Don’t mess with Gloria Allred
August 28, 2010
For someone on the seventeenth day of a fast, Gloria Allred is looking pretty chipper. The media have been besieging her office, and the 69-year-old lawyer is dressed in a purple trouser suit, her hair a blonde, highlighted feathery crop, her face unlined if heavily made-up. “I’ve lost weight and I am hungry, but I am hungrier for the rights of women,” Allred says. The fast is to publicise Allred’s desire for the insertion of the Equal Rights Amendment, guaranteeing protection from gender discrimination, in the United States Constitution.
“It’s a 30-day fast: you [normally] have three meals a day, and it’s been 90 years since women won the right to vote in the US,” she says, explaining the arithmetic of her mission. She is taking liquids and supplements. “People say women were ‘given’ the right to vote, but women have never been given anything,” she says. “They’ve had to fight for everything. They had to starve themselves for the right to vote. They had to nearly die.”
That timeless feminist adage, “the personal is political”, is key to Allred’s character. She has survived a rape, an illegal abortion, and emotional abuse by a former husband whom she fought to secure adequate child support when she became a single parent. Indeed, fighting is what she does best – on her desk is a plaque, “Be Reasonable. Do It My Way” – and if it’s before lights and cameras, so much the better. Allred is famous in America as the much-feared lawyer for wronged women. Her name has even been invoked on The Simpsons.
Allred typically stands behind her clients like a lioness as they face the flashbulbs and microphones, bathing in their refracted limelight. She made headlines most recently by representing the former erotic movie actress Jodie Fisher, who accused Hewlett-Packard CEO Mark Hurd of sexual harassment (Hurd resigned and settle with Fisher out of court). Allred has just been retained by Mel Gibson’s alleged mistress, Violet Kowal. “He made shockingly racist, sexist, misogynistic statements,” Allred says of the tapes of Gibson’s supposed telephone calls to his former girlfriend, Oksana Grigorieva. “If that was his voice, he should be sentenced to time in custody, absolutely. I think the district attorney has enough evidence to prosecute him. He should be held accountable and suffer the consequences.” She speaks with an armour-plated certainty.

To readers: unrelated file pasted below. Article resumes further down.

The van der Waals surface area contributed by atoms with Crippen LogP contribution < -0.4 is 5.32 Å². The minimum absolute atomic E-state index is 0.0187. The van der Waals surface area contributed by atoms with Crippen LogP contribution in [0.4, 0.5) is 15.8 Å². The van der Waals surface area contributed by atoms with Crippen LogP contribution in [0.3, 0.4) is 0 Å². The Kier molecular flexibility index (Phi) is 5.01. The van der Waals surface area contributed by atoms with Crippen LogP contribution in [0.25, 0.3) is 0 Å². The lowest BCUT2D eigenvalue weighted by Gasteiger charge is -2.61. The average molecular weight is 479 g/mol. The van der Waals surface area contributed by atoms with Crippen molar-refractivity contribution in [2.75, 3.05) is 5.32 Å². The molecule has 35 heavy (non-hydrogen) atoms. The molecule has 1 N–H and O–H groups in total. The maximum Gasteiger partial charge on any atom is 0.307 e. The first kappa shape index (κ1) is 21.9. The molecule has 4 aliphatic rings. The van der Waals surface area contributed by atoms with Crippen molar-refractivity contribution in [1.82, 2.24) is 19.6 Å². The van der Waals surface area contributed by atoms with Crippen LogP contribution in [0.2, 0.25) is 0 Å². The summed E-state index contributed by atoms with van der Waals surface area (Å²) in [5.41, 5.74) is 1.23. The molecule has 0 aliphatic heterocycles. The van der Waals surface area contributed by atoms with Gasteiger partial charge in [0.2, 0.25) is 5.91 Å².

Allred may claim a passionately held feminist motivation behind all she does, but she also loves the spotlight. She secured a reported multi-million-dollar payout for Rachel Uchitel, the nightclub hostess who allegedly had an affair with Tiger Woods, and is also representing Joslyn James, the porn star who says Woods asked her to give up porn for him. A new client, the actress Charlotte Lewis, claims the film director Roman Polanski sexually abused her as a young woman. Allred has represented the family of Nicole Brown Simpson, the murdered wife of O.J. Simpson. She represented Kelly Fisher, the model who claimed to have been engaged to Dodi Fayed. When Michael Jackson was alive, she lobbied hard for him to be prosecuted for child molestation and still thinks he was guilty – “which isn’t to take away from his great talent” – although Jackson’s response to Allred’s view at the time was to tell her to “go to hell”.